That the good will of him that dwelt in the bush may ever ac. company you, and each of our ever dear connexions, is the fervent prayer of yours, &c. &c.

LETTER XXIV.

To the same.

I

STAND, my valuable friend, reproved; but you have treated my last letter too seriously ; yet I must again repeat, writing is not my talent : I cannot in this way easily communicate what God hath been pleased to bestow upon me. I often reflect upon the wisdom of God, in the distribution of his gifts ; and that he giveth to every one severally as he pleaseth. To some he gives the gift of seeing for themselves, and for themselves only; others he lights up as you would a candle, to give light to all who are in the house. Some shall preach only to the preseni, by speaking ; others to the future, by writing ; and some few distinguished individuals to present and future, by speaking and writing. I know, and am persuaded by our Lord Jesus Christ, that I was sent out to preach

his word ; and you know when I say preach, I mean no more than that I am appointed to speak of the things of the kingdom ; but I feel nearly certain I ain not appointed to write of them ; and if I were not to preach except I had first written my sermons, I am inclined to think I should rarely preach at all. Yet, such as I have, I do, and will give unto you ; and if I should be made instrumental in throwing light upon any dark passage, and thus help you, my faithful friend, forward in the path of peace, I shall be rendered very happy.

May you be more and more intimately acquainted with that most elevating subject, the love of God to man ; the never beginning, never ending love of God to man. O, my friend, this knowledge doth not puff up ; but it lifteth up, as on the wings of an eagle, ever mounting, never tiring, but still discovering new wonders, through the wasteless ages of eternity!

But man, fallen, erring man, by nature enmity against God, is ever measuring the love and compassion of a God, by his own rule ; or rather a rule by which he would blush to walk. I have thought, and frequently said that no person ambitious of supporting uniform rectitude, would submit to be represented in any character, as the almighty God is conceived of and described.

What father would choose to be delineated as deficient in solicitude for his family? Were he a judicious and good father, how would he bear it should be reported he did not lend his children every possible aid ? It is confessed by all that God is omnipotent; that he is a sovereign ; that he can and will do as he pleases ; and that throughout the extended universe, the power exists not, that can resist his will. It is also affirmed, in the oracles of truth, that God willeth not the death, the eternal destruction of the sinner ; that he willeth that man should be saved, in the way and at the time he hath appointed ; and that he therefore sends forth his servants to warn mankind; to invite them to eternal blessedness ; to inform them that all things are now ready, and to urge them to come

in. All this is descriptive of love ; of paternal love ; the love of a God. But we are informed the people are enmity against God; and that not from a persuasion that God was in Christ, reconciling the world unto himself ; but because they are not acquainted with this truth ; and therefore do not, cannot believe it ; because they have no knowledge of God, and are carnal minded, and sold under sin. We are told too, that no man can come unto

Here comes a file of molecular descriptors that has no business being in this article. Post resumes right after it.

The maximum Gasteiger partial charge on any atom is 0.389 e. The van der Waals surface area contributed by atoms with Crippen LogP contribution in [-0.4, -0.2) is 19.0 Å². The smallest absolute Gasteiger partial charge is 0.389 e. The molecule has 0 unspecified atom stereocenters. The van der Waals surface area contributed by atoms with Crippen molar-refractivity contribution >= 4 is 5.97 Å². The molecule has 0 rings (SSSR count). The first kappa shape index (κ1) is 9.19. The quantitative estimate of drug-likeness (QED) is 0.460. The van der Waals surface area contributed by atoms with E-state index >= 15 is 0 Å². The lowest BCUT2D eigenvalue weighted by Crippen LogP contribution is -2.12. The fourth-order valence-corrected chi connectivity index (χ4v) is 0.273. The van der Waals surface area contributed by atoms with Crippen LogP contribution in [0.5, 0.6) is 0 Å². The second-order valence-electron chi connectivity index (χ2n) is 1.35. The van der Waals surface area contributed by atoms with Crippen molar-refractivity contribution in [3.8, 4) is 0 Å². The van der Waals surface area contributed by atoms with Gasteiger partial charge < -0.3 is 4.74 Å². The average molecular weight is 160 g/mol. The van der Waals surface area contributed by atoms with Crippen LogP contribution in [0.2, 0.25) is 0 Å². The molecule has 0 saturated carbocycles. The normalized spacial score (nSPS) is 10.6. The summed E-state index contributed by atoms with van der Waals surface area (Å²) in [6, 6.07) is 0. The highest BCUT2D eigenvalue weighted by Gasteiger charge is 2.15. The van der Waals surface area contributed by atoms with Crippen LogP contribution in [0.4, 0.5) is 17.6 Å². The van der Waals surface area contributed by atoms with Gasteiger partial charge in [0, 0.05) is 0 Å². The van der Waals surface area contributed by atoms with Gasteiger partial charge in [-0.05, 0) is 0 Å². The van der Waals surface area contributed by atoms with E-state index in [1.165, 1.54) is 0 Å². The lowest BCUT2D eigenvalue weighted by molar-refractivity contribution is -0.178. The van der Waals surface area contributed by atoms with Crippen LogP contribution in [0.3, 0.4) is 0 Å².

Vol. II. 18

the Father but by Jesus ; that no man can come to Jesus except the Father draw him ; and that all who learn of the Father, cometh unto Jesus ; and that those who come unto him, he will in no wise cast out.

Are multitudes cast out forever ? Then it is because they were not taught of God. If they had learned of the Father, they would have come to Jesus, and he would in no wise have cast them out. But did God attempt to teach them, and was that intellect, of which the Almighty was the source, so sealed against his teaching, against his influence, that he, from whence it originated, could not communicate the requisite information ?' Were they such dull scholars that he was obliged to surrender them as altogether unteachable? But is not God omnipotent? “Surely, if he had chosen to have exerted his power.” But why did he not choose to exert his pow. er? “ Because if he had, they must have been saved; and he chose to leave them to the freedom of their own will.” Did he not know that his leaving them to the freedom of their own will, would issue in their eternal damnition?“Oyes; but this is perfectly right, for when he called they would not answer.” Did he intend they should ? “We have nothing to do with this question."

But you are sufficiently acquainted with this jargon. It is astonishing that any one who admits omnipotence, prescience, and boundless love, boundless mercy, as essential attributes of Deity, should consent to such absurdities, and believe them dictated by the spirit of God. And yet the wisest of men,

in

every age, have thus thought, thus spoken of the divine Being. We except, however, such wise men as came from the East, directed by a star, to worship the descending, condescending Deity, in the form of humanity. Yes, it is the wisdom of this world which rejects that' shining light, which shineth more and more unto the perfect day. It is the wisdom of this world which encompasseth itself about with sparks of its own kindling.

Casting my eye yesterday over some passages in Paradise Lost, I was really amazed at the bitterness of this great man. Some time or other, when I have leisure, I will point out to you the passages which particularly struck me. O, how God has confounded he language of this master builder, thus making foolishness the wisdom of this world! So it seemeth good in his sight, and now it appeareth good in my sight also. Thus will the righteous God stain the pride of all fish, and his day will be upon all pleasant pic